Introduction: Obstructive sleep apnea (OSA) is widely accepted to improve during slow wave sleep (SWS) compared to lighter stages of NREM sleep. However, supporting data to establish the magnitude and prevalence of this effect is lacking. Consequently, we examined this phenomenon, controlling for posture, in a large group of patients investigated for OSA at an academic clinical sleep service.
Methods: A detailed retrospective analysis was conducted on data obtained from each 30-sec epoch of sleep in 253 consecutive full-night diagnostic polysomnography studies performed over a 3-month period. Respiratory and arousal event rates were calculated within each stage of sleep, in the supine and lateral postures, and across the whole night, with OSA patients classified on the basis of an overall apnea-hypopnea index (AHI) > or =15 events/h. Central sleep apnea (CSA) patients were defined by a central apnea index > 5/h. Sleep latency and time, and respiratory and arousal event rates in OSA, CSA, and non-OSA patients were compared between sleep stages and postures using linear mixed model analysis. The numbers of patients achieving reduced event rates in SWS and in the lateral posture were also examined.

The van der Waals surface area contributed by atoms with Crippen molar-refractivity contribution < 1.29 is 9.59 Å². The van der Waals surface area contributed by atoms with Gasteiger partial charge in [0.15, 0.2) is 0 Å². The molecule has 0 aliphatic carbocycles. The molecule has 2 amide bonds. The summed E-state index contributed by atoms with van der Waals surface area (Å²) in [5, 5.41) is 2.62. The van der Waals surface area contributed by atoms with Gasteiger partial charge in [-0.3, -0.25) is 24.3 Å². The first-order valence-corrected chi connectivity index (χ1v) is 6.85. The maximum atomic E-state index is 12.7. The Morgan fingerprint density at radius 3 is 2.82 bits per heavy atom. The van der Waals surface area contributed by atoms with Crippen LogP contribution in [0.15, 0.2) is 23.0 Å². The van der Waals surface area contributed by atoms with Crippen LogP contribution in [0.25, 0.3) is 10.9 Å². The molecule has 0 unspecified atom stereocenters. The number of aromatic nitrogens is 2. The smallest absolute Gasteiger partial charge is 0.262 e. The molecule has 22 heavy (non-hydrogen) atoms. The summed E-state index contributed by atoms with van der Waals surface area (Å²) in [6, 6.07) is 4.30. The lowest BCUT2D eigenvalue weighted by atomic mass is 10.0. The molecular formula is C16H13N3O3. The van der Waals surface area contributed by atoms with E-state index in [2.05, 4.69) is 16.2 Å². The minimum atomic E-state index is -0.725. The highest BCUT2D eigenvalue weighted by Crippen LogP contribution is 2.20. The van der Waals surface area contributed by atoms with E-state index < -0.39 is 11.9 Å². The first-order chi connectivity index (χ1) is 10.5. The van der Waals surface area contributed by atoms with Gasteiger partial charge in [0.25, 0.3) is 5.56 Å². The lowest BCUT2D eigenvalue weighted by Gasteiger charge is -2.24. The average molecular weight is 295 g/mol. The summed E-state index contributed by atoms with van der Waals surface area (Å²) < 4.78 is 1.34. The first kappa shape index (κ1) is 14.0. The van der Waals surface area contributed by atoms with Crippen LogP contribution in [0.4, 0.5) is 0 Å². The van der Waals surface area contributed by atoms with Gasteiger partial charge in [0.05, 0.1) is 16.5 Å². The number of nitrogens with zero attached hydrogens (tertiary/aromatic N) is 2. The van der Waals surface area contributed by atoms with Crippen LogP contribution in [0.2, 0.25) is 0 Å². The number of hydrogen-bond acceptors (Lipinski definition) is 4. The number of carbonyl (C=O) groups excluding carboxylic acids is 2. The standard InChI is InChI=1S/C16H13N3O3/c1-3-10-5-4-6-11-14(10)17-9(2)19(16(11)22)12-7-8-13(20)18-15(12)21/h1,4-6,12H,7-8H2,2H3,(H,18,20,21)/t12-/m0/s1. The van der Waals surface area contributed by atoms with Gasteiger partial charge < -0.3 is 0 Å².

Results: There were 171 patients with OSA, 14 with CSA, and 68 non-OSA patients. OSA patients took significantly longer to achieve slow wave and REM sleep (p < 0.001) than non-OSA patients and had less stage 4 sleep (p = 0.037). There were striking improvements in AHI and arousal index (Al) from stage 1 to 4 NREM sleep (p <0.001), with intermediate levels in REM sleep. AHI and Al were also markedly reduced in lateral versus supine sleep in all sleep stages (p < 0.001), with an effect size comparable to that of the slow wave sleep effect. The majority of OSA patients achieved low respiratory event rates in SWS. Eighty-two percent of patients achieved an AHI <15 and 57% < 5 events/hour during stage 4 sleep.
Conclusion: Although OSA patients demonstrate both a delayed and reduced proportion of SWS compared to non-OSA subjects, once they achieved SWS, AHI, and Al markedly improved in most patients.